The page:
.- Massachusetts State Senator Marian Walsh is leading a charge demanding that religious organizations publicly disclose their financial books to the attorney general--an act which many call a flagrant violation of the separation of church and state and an attempt to bully the already battered Catholic Church in Boston. At a hearing in Bostonâs Beacon Hill neighborhood Wednesday, supporters of the proposed bill, which included members of some of the areaâs most vocal dissident Catholic groups, listened to testimony about the clergy sexual abuse scandal and rebellion over the closing of local parishes.
They think that the Church, like other secular charitable organizations, should have to file and disclose its financial statements with the state.
Others however, including the Massachusetts Council of Churches, which represents some 1,700 Orthodox and Protestant churches, the Massachusetts Family Institute, and the Catholic Action League, think that the bill will trample religious freedom and the separation of church and state.
Laura E. Everett, of the Council of Churches told the Boston Globe that, ''This legislation will constitute unwarranted intrusion and excessive entanglement in the lives of all churches."
35 Massachusetts lawmakers back the bill, which would require the stateâs religious organizations and churches to annually file financial statements and a list of real estate holdings with the attorney general.
According to the Boston Globe, Edward F. Saunders, head of the Massachusetts Catholic Conference, opposes the bill ''mainly on the issue of separation of church and state."
âThe bill was being presentedâ he said, âas a mere reporting bill and it's much, much more than that. By eliminating the religious exemption, it subjects all religions to second-guessing of the internal operations of that religion by the attorney general, to the point where, by various steps, he could go in and change the decisions of the head of any religious organization."
According to a spokesman, also quoted in the Globe, Attorney General Thomas F. Reilly was similarly concerned about too much state involvement on church finances.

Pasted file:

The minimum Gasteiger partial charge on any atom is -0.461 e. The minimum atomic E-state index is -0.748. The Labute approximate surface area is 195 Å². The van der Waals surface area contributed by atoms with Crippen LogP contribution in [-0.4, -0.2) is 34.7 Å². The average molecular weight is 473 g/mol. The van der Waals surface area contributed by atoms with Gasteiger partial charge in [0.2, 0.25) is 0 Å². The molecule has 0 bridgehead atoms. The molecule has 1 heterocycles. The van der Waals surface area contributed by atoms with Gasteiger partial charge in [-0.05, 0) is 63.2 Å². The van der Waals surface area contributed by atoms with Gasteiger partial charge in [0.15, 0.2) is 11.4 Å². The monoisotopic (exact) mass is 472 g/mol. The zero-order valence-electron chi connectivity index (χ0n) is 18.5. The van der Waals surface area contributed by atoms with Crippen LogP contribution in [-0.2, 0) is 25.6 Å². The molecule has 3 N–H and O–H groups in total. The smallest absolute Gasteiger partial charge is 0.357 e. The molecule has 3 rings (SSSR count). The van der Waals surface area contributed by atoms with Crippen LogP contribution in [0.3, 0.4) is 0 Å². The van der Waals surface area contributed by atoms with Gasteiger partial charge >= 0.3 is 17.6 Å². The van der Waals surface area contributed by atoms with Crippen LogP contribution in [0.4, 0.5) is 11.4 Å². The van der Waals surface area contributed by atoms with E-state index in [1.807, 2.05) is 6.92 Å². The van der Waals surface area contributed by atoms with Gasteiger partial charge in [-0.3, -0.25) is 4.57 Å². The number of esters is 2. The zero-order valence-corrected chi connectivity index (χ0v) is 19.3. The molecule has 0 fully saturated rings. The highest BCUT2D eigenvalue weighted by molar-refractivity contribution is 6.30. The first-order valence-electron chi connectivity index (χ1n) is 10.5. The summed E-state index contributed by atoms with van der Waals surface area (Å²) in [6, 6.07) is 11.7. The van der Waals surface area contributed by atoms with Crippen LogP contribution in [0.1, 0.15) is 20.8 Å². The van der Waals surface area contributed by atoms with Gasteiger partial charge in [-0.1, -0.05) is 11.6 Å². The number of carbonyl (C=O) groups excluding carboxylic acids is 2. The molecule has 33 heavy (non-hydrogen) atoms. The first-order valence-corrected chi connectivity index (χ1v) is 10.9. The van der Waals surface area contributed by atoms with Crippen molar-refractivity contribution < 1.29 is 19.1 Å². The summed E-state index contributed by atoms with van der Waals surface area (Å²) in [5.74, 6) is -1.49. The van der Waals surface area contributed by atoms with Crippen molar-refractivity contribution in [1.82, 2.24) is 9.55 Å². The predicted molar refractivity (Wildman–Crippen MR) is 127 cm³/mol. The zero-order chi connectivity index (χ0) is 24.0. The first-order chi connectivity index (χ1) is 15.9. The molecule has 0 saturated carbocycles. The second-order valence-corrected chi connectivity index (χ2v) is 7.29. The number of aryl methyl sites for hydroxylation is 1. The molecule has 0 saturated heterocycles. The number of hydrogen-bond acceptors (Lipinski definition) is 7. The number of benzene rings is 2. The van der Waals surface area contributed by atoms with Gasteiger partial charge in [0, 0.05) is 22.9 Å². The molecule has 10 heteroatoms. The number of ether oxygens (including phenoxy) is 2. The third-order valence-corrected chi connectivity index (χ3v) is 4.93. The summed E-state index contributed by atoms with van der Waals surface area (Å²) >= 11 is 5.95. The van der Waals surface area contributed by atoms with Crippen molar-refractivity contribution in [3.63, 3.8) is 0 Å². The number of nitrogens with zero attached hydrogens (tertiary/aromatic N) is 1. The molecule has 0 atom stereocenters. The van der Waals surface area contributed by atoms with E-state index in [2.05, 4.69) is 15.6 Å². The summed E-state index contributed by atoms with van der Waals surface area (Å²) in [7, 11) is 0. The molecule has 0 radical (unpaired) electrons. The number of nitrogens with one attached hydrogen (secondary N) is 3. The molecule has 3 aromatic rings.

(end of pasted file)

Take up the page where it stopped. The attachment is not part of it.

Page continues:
''The attorney general certainly believes there's a real need for more openness and transparency on the part of religious institutions . . . particularly when it comes to their financial information," said spokesman Corey Welford. ''His concern has been how this bill plays out after enactment."
An editorial in the Boston Herald said that while itâs understandable that Catholics are frustrated with the Church and have a right to know where funds are going, the state government has no business doing the same.
The editorial cited Senator Walsh who told the Globe âthat if the Catholic Church is closing parishes while sitting on waterfront property, âmaybe we should learn what their revenue is, what their salaries are, what they're paying their PR firm.ââ
âAs a Catholic,â the Herald continued, âWalsh has a right and a duty to demand that information of her church. As a state senator, she does not.â
John Garvey, dean of the Boston College Law School said in a Globe editorial that, âit is not the government's business to take sides in internal church disputes. You can imagine a legal system where it doesâ¦Our First Amendment forbids any such arrangement. When we talk about separation of church and state, this is what we mean -- that it is none of the state's business to say how churches are run.â
âThe Constitutionâ, he said, âfavors an arrangement that leaves churches financially independent: The government does not support them; it should not inhibit their efforts to support themselves, and it should not get involved in reviewing how they spend their money. That is a matter for churches and their members to resolve among themselves.â
The Catholic Church in Boston was entangled in one of the first and arguably the most massive waves of the priestly sexual abuse scandal which began in the early 2000âs. Archbishop Sean OâMalley, who arrived in Boston two years ago to help rebuild the church, has reportedly sold some $200 million in church holdings to help pay for the cleanup.